48. 48. Section 1: Market Analysis Buying Decision Economy Legal Macro Environment Technology Demographics Customer Industry Problems Vision Competitors Market Analysis Market Trends Market Size and Share Co. Culture Internal Resources
    49. 49. Section 2: Situation Analysis Opportunities Threats Strengths Weaknesses Situation Key Issues Critical Success Factors
    50. 50. Section 3: Marketing Strategy What are we Selling? • Products • Services • Mix and Lifecycle • Portfolio Analysis Who do we sell it to? Value Proposition How do we Sell it? • By Product • By Segment • By Geography • By Channel • Pricing Strategy • Margin Objectives • Angel Customers • Demon Customers • Sales Force • Social Media Plan • Website • Advertising
    51. 51. Section 4: Implementation People • Hiring • Training • Incentives Process Systems Contingencies • Changes in Workflow • Approvals • In-Process Measures • Systems Requirements • Reporting • What-if Scenarios
    52. 52. Section 5: Financial Summary Desired Outcomes • Measurements • Timing Assumptions Numbers P&L • Explicitly stated • Revenue and Margin • Costs • By Segment/Geo /Product Line • Profit(Loss) Impact • Balance Sheet
    53. 53. Planning Benefits Creating Alignment Locking in on Strategy Clearly defining roles and responsibilities Agreement on Objectives, key measures and desired outcomes Making the goals (numbers) add up
    55. 55. Segmentation Principles 5. Develop Go To Market Strategies 1. Understand Customer Needs Businesses Need to be Profitable 4. Develop Value Propositions for Target Groups Different customers have different value drivers Who do you choose to serve? 3. What are the Most Attractive Groups? 2. Group Customers
    56. 56. Understanding Customer Needs
    57. 57. What are you looking for? How have you grouped your customers today? How do you know that what they are asking for is a “market”? ◦ What is an attractive group? Geography Benefits Demographics (age, gender, etc) Customer Needs Buying Patterns Interests Size of Customer Values Value of Customer Attitudes Industry Behaviour
    58. 58. Segmentation Matrix Customer Segments
    59. 59. Segmentation Matrix (Example) Market Segments Customer Segments Premium Professional • • Performance Willing to pay top dollar for top quality and features Risk averse • May consider price premium if features are relevant Value • • Is price conscious but will not accept low quality Accepts fewer features Hobbyist • Willing to pay top dollar • Willing to pay more if there is a reason • Wants competitive pricing Casual User • Will pay for the cool factor • Product quality and reliability are drivers • Price is a big factor in what to buy
    60. 60. Customer Value Propositions Customer Segments Market Segments Premium Professional • • Hobbyist • • Casual User Performance Value Top of the line Pro Full Frame SLR Cameras with top of the line lenses Service Plan • Top of the line Compact System w/ interchangeable lenses Instructional classes • Top of the line with one good general purpose lens • The best combination of features and a great price – a bundle • Good Product – good warranty – good price • Basic Camera for occasional use • Compact Pocket Camera with all the Bells and Whistles (Wifi) Not top of the line but next level down • • • Product One generation old Refurbished lenses? Service: pay as you go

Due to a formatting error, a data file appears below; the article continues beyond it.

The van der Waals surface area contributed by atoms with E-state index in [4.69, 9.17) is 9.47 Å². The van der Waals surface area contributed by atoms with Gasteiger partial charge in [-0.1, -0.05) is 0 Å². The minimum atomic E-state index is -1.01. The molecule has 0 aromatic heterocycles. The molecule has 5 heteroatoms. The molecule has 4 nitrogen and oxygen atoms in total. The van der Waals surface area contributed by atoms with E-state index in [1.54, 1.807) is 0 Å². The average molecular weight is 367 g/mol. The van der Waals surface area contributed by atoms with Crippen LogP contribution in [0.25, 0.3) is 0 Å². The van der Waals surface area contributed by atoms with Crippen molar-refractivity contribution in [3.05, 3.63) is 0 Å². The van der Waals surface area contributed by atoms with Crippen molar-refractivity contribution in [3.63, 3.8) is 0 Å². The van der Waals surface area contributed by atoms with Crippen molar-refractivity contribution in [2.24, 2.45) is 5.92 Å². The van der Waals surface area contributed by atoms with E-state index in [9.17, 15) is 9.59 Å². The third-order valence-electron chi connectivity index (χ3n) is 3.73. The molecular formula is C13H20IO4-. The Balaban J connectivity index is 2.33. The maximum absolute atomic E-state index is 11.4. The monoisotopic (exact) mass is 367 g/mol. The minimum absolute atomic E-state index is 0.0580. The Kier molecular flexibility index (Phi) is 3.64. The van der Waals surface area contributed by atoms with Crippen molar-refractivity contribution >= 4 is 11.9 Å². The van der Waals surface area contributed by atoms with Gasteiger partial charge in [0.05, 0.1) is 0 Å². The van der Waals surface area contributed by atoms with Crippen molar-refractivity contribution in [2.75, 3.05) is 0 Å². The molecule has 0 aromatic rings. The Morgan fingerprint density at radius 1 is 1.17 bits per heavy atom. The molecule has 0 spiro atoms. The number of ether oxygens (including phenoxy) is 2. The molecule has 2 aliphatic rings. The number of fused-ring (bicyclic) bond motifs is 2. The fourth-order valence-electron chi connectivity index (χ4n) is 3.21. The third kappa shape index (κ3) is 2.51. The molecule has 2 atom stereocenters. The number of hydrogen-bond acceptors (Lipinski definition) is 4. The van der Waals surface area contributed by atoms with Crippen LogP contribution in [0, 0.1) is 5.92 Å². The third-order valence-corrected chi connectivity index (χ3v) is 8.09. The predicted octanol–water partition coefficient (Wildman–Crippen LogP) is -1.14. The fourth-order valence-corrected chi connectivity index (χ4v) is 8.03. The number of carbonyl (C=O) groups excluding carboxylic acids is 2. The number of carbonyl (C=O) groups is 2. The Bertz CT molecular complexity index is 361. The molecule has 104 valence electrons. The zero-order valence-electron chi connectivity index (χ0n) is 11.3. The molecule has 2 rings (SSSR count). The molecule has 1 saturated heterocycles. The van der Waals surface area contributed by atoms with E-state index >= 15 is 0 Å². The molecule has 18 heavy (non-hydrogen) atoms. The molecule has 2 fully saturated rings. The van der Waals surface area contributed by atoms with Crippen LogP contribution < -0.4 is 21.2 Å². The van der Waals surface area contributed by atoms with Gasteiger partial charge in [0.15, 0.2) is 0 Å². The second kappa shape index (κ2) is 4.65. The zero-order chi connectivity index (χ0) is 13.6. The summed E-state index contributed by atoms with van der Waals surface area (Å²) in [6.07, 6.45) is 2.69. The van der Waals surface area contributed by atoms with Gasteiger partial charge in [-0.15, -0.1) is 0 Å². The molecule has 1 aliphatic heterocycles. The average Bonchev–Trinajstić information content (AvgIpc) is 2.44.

61. 61. Segmentation Demands Data Customer Segments Premium Performance Value Market Segments Professional • • • • • Number of Customers Revenue Growth Profitability Market Share • • • • • Number of Customers Revenue Growth Profitability Market Share • • • • • Number of Customers Revenue Growth Profitability Market Share Hobbyist • • • • • Number of Customers Revenue Growth Profitability Market Share • • • • • Number of Customers Revenue Growth Profitability Market Share • • • • • Number of Customers Revenue Growth Profitability Market Share Casual User • • • • • Number of Customers Revenue Growth Profitability Market Share • • • • • Number of Customers Revenue Growth Profitability Market Share • • • • • Number of Customers Revenue Growth Profitability Market Share
    62. 62. Group Work Segmentation What are the variables in your industry? ◦ What are the driving needs?
    64. 64. Shaun works at ABC & Partners, a fast-paced entertainment law firm in the lower mainland of Vancouver. Because he’s the only IT employee in the office, he often wears many different hats – one day, he’s the primary IT decision maker. Some days, he’s tech support. But one thing is constant – he’s always the IT purchaser. Shaun has his favorite sites for IT – bestbuy.ca for the one-off retail purchases, and XYZ.com for more sophisticated IT products like servers and software licenses. It’s not uncommon for Shaun to use Google to search for product too. His cousin works at Microsoft, and suggested he give Softchoice a try for his IT needs. Off the bat, he wasn’t impressed that he had to wait for a buying account. When he received his confirmation email the next day, he visited his new customer portal page. Shaun B. IT Manager, ABC & Partners Existing Account | 35 Seats | Canada For the past month or so, Shaun has been using softchoice.com for some of his IT needs. He really liked how peppy the search results were – Shaun is notoriously impatient, and has often left websites (and not returned) if it took longer to load a page than he thought it should. One of the things Shaun found lacking was a central location for *real* deals and offers - he looked at the promotions section, but wasn’t impressed – it looked like static content. Key demographics: - Single, 33 years old - Middle class Vancouverite - University graduate Key psychographics: - Hates wait - Prefers websites over people - Early technology adopter - Driven by price and promos - Key marketing insight: Price & availability trumps value-add message Sean spends more time online than off – he views most online ads as clutter, but does look at (and sometimes clicks) sponsored links in search engines and sites like linkedin.com. Unique user goals: - Locate sweet deals ASAP - Self-service tools - Email/txt notifications Marketing opportunities: - Focus on price point & push run-rate - Notification system for best offers - Feed ego (small biz like to think of themselves as big biz) - Create EB destination point - Viral/WoM Key customer touch points: www scc .com @ @ scc www g